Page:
[Matplotlib-devel] supported python versions

Daniele Nicolodi daniele at grinta.net
Sun Sep 27 14:38:02 CEST 2015

On 15/09/15 15:20, Thomas Caswell wrote:
> Nathaniel and Daniele: I think OceanWolf hit it on the head, I see this
> as orthogonal to the 'style only' marketing of 2.0.  The idea is that
> 2.0 will still work with 2.6, but we are not committing to the bug-fix
> releases working with 2.6.  The alternative to dropping py2.6 for 2.0 is
> dropping it for 1.5 and in that, we might as well drop 3.3 for 1.5 as
> well.  My only hesitation is the lead time and that 1.5 will work with
> 2.6 and 3.3.  How about this instead:
>   v1.5.0 is supported in 2.7, 3.4, 3.5 and is known to work with 2.6,
> and 3.3
>   v2.0.0 is supported in 2.7, 3.4, 3.5 and is known to work with 2.6,
> and 3.3
>   v2.0.1 is supported in 2.7, 3.4, 3.5 and is known to work with 3.3
> and when we break something in the 'known to work with' section we just
> remove it from the listing in the next release (even a micro).

I think this is a horrible idea. What is the difference between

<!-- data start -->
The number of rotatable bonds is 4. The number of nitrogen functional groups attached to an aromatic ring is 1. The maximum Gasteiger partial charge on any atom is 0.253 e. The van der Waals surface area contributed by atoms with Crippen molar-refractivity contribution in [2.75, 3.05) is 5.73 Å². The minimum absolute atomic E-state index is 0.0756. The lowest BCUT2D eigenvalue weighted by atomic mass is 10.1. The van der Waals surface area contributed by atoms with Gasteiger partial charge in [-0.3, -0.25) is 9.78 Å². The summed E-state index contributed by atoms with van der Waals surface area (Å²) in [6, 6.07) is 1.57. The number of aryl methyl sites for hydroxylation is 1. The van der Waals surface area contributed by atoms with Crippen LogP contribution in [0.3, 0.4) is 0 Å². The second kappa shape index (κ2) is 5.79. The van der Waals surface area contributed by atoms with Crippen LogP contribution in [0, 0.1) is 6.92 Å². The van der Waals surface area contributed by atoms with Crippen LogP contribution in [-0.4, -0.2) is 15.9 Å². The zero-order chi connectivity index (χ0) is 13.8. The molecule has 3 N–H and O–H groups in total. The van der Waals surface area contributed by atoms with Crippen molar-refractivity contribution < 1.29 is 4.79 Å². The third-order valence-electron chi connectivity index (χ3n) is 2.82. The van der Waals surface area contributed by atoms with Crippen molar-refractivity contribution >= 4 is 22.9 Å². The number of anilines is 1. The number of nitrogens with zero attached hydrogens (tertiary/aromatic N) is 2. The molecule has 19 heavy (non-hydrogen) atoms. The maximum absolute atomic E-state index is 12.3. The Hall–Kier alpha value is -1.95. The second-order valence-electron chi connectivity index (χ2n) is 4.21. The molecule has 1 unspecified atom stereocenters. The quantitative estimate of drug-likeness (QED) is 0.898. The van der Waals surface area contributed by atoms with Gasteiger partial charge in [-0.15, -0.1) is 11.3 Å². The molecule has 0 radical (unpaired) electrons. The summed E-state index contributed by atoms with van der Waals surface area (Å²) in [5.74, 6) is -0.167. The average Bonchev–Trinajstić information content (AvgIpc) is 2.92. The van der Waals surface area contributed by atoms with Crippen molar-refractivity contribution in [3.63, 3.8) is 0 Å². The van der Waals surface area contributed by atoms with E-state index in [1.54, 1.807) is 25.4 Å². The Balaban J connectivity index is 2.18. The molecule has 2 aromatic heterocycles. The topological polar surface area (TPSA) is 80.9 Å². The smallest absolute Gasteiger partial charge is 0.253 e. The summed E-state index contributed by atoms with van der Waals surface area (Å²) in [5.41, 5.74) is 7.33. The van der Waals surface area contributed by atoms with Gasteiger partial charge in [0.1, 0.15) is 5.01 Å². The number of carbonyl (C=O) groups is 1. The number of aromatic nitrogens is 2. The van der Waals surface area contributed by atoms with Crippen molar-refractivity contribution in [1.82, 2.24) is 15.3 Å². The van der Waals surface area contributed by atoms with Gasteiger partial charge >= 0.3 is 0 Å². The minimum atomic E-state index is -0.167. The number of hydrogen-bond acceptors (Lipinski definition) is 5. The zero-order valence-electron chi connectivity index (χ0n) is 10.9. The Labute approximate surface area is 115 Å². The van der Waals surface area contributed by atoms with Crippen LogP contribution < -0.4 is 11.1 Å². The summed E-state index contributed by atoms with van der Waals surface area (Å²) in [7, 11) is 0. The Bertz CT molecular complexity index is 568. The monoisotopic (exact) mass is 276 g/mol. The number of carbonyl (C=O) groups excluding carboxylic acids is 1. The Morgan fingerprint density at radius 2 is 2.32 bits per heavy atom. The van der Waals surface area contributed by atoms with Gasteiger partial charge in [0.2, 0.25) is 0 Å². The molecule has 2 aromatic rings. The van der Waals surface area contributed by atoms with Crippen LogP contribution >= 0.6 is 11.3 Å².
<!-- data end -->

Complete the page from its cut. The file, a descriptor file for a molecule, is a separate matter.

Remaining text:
supported and "known to work with"? For a given release to be known to
work with a give python release, it must be tested with that python
release. And it must be fixed if those tests break. Otherwise, what you
have is a release that "may work with" a given python release, but this
is not very useful to advertise.

I'm not saying that we should keep supporting python 2.6, but
introducing the concept of "known to work with" as opposed to "supported
to work with" is in my opinion a mistake.

Dropping support for old python versions is good, but please do that in
mayor releases and not in patch level releases. Breaking compatibility
in patch level releases is going to cause a lot of troubles to people
that need to support those old python releases.

> Daniele: The plan for python3 only code is to make a new module(s).  I
> think we can be careful about which way dependencies go and only have to
> have conditional imports in `pyplot`, if at all. The features I am most
> excited about are keyword-only args (which will help make our APIs which
> have a tremendous number of pass through kwargs easier to work
> with/document) and the signature rewriting (which allows for
> higher-order functions to propagate signatures).

While I agree that those are useful features for the matplotlib API,
introducing those only for a few functions (as most of the matplotlib
API is constituted by functions imported from the same module) is going
to introduce inconsistencies (in an already quite messy API) that would
be hard to document, making the library even harder to use.


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